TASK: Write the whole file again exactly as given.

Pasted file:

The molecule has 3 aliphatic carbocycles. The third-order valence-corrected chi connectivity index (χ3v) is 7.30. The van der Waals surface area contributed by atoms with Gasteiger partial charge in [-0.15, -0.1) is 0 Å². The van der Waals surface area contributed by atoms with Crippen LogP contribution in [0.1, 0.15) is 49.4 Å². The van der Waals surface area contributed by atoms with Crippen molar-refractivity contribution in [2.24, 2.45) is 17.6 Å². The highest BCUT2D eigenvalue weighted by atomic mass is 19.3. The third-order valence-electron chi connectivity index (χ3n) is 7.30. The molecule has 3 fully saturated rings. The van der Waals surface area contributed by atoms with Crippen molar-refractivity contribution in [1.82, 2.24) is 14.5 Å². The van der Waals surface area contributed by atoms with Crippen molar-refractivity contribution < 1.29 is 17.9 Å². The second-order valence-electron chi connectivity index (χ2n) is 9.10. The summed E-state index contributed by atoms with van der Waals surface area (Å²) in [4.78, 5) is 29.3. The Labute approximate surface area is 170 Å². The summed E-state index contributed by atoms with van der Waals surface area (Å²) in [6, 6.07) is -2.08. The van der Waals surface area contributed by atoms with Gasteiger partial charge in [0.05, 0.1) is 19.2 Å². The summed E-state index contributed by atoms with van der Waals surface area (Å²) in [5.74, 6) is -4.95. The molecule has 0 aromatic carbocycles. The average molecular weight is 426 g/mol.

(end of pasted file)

The molecule has 3 aliphatic carbocycles. The third-order valence-corrected chi connectivity index (χ3v) is 7.30. The van der Waals surface area contributed by atoms with Gasteiger partial charge in [-0.15, -0.1) is 0 Å². The van der Waals surface area contributed by atoms with Crippen LogP contribution in [0.1, 0.15) is 49.4 Å². The van der Waals surface area contributed by atoms with Crippen molar-refractivity contribution in [2.24, 2.45) is 17.6 Å². The highest BCUT2D eigenvalue weighted by atomic mass is 19.3. The third-order valence-electron chi connectivity index (χ3n) is 7.30. The molecule has 3 fully saturated rings. The van der Waals surface area contributed by atoms with Crippen molar-refractivity contribution in [1.82, 2.24) is 14.5 Å². The van der Waals surface area contributed by atoms with Crippen molar-refractivity contribution < 1.29 is 17.9 Å². The second-order valence-electron chi connectivity index (χ2n) is 9.10. The summed E-state index contributed by atoms with van der Waals surface area (Å²) in [4.78, 5) is 29.3. The Labute approximate surface area is 170 Å². The summed E-state index contributed by atoms with van der Waals surface area (Å²) in [6, 6.07) is -2.08. The van der Waals surface area contributed by atoms with Gasteiger partial charge in [0.05, 0.1) is 19.2 Å². The summed E-state index contributed by atoms with van der Waals surface area (Å²) in [5.74, 6) is -4.95. The molecule has 0 aromatic carbocycles. The average molecular weight is 426 g/mol.